Key features in the ID are the large, teardrop-shaped eyering (much like that of Pacific-slope and Cordilleran Flycatchers), greenish tones to the plumage, and a rather narrow and relatively straight-sided bill with an entirely pale mandible. I also noticed the almost crested look and the longish tail that is somewhat flared in most postures. The call is also diagnostic, which to my ears sounds like a perky “pwip.” (This species also has a very distinctive song, but the fact that this bird has not been heard singing and is also building a nest indicates that it’s a female.) But it does resemble the call notes of several empids that have a call note that could be described as a “whit,” so I made a comparison of their call notes. I used recordings from the Cornell Guide to Bird Sounds: Master Set for North America for all but the Pine Flycatcher, and I included a second Pine Flycatcher recording that I made over 14 years ago east of Yécora just a few miles into the state of Chihuahua. It’s actually very difficult to tell some of them apart, especially Gray and Least flycatchers, but the call notes of Pine Flycatcher are maybe the most distinctive of the group. Click on the thumbnail below to bring up the full-sized image.
Amorpha fruticosa, False Indigo Bush was in full bloom in the mostly dry washes of Sawmill and Cave Canyons.
There was an abundance of these damselflies, Argia munda, Apache Dancer.
We took a very short detour up Cave Canyon to look for another megararity (though not as rare as Pine Flycatcher), a Red-headed Woodpecker that my friend Keith Kamper discovered exactly 4 weeks ago. There are something like ten records for Arizona, but I think only one of them may have been oversummering like this one. This is my second one in Arizona; I saw the one that wintered NW of Tucson in 1997-98.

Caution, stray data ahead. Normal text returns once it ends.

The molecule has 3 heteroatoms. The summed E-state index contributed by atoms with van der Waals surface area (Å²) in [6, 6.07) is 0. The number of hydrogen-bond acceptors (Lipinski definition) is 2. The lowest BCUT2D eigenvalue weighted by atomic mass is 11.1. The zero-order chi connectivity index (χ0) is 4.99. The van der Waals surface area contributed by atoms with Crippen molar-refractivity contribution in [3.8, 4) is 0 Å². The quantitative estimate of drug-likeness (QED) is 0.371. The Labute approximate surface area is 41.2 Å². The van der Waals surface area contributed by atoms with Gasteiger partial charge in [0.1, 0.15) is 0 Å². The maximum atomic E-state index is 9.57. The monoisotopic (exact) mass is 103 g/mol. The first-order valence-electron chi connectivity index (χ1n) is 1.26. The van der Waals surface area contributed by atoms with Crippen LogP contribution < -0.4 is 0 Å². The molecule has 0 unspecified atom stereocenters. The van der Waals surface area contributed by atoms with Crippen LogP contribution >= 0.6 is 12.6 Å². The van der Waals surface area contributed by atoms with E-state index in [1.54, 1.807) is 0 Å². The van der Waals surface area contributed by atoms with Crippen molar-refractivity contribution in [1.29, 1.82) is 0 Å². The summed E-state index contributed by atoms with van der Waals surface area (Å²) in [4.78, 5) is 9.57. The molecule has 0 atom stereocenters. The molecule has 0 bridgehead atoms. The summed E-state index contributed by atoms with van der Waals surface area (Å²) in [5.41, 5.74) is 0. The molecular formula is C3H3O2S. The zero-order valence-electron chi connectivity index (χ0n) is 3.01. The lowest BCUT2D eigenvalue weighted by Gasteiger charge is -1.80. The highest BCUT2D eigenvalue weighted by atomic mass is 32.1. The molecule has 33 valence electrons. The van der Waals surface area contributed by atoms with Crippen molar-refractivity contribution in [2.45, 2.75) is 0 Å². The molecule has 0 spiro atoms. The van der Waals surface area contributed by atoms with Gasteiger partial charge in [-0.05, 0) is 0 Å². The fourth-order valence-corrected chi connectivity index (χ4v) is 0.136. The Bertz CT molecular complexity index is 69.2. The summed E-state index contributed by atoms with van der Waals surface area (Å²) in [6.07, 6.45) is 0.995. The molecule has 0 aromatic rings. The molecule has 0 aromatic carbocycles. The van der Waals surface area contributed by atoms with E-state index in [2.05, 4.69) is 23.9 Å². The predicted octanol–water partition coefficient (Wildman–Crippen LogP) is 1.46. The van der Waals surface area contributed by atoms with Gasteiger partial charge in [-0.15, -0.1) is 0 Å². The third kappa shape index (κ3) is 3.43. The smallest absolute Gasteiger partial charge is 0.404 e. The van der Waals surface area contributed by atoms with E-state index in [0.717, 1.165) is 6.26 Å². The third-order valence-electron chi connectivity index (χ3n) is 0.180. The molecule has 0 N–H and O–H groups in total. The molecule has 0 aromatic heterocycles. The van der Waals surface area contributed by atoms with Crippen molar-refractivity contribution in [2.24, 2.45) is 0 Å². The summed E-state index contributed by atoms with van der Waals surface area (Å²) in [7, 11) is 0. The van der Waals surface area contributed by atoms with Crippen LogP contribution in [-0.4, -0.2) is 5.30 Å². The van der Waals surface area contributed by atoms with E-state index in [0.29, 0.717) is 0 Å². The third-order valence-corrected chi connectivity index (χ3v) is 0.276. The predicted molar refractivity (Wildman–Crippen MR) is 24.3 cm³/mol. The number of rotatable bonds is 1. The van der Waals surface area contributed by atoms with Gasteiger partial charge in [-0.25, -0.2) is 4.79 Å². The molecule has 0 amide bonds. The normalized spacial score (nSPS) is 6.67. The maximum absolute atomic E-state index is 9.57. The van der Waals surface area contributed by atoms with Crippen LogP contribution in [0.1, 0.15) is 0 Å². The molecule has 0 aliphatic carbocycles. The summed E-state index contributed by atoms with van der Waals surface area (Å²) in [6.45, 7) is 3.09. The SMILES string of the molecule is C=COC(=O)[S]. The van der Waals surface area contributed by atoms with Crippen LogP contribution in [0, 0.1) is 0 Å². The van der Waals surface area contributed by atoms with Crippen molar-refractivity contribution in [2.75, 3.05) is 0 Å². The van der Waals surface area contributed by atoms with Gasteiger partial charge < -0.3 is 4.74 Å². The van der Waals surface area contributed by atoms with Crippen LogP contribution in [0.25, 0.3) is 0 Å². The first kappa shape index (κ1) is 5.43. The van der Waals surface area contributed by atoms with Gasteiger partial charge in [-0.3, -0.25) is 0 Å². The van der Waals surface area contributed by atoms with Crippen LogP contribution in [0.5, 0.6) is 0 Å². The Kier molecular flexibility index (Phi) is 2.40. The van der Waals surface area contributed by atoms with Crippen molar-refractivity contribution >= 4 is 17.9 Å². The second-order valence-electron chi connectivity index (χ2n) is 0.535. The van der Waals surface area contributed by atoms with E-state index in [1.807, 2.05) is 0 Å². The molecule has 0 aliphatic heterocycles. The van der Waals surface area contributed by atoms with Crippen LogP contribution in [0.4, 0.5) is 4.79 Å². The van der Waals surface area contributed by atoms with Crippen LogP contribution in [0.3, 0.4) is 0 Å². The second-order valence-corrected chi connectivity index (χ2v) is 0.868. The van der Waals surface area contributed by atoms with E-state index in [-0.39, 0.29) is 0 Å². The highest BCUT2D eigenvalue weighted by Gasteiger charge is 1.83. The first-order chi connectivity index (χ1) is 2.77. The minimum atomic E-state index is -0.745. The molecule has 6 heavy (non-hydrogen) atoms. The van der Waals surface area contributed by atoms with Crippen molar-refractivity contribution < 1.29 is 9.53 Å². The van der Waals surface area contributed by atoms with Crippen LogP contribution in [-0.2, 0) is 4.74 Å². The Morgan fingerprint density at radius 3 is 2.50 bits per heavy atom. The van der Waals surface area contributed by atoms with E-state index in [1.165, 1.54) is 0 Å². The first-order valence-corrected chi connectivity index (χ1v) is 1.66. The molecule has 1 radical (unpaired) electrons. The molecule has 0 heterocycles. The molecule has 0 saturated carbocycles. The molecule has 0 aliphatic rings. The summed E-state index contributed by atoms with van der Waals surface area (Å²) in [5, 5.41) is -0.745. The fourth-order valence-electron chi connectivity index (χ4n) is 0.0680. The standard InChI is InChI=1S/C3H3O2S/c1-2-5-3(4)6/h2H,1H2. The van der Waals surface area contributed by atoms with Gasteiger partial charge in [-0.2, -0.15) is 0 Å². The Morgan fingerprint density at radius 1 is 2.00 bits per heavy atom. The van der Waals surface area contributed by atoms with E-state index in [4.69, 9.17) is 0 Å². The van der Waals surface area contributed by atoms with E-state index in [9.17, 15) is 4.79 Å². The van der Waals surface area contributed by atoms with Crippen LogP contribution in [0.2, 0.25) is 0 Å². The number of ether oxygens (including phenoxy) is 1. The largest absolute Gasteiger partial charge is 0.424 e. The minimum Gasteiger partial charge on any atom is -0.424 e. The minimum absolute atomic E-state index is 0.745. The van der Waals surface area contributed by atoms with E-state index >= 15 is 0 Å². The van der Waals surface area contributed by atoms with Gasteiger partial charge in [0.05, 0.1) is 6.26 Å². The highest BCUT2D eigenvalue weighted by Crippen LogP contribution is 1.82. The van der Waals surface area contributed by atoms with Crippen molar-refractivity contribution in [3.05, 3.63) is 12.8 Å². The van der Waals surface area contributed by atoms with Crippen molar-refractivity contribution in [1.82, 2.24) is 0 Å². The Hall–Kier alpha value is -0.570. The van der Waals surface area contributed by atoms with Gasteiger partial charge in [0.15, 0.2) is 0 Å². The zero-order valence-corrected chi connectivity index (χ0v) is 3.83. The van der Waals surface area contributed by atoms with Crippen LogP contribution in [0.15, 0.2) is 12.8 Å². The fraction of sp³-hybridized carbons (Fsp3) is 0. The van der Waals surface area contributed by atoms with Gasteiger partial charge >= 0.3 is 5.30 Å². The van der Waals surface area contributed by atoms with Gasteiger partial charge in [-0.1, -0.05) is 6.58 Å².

Steve Howell indirectly made me take this photo of a Turkey Vulture. Read his interesting blog on potential cryptic species in the Turkey Vulture at the Leica website, which he titled “Are You Watching TV?”
We finished the day at Madera Canyon looking for an Aztec Thrush that had been there a for few days, but some 30+ birders searching all morning had failed to find it, and neither did we. There had also been a vagrant Golden-winged Warbler seen in the same spot, but it hasn’t been seen again either. I came away from Madera Canyon with just one photo, this Aspidoscelis sonorae, Sonoran Spotted Whiptail.
Finally, some news from the yard on Vine Avenue in north-central Tucson. My landlord and neighbor Paul discovered this Curve-billed Thrasher nest in the teddybear cholla that has apparently only just now reached the right size and shape. These or other Curve-billed Thrashers have nested in other chollas in the yard every year since I moved in exactly 18 years ago, and I think this cholla was a small plant then. The heat wave over the weekend has broken (down to 103°F from our high of 113°F on Sunday), but the adult still has to incubate the eggs during the middle of the day to keep them cool.
I’ve renewed my campaign to relocate the Round-tailed Ground-Squirrels that are starting to repopulate the yard, leaving holes in the ground and eating plants in the garden. They are totally diurnal, but I have to check the traps even in the early morning, as I’ve caught Abert’s Towhees in them twice over the years. Early this morning I found a trap closed and was surprised to find this Chaetodipus penicillatus, Desert Pocket Mouse, in it. This is a new mammal for the yard list, the tenth species we’ve observed here.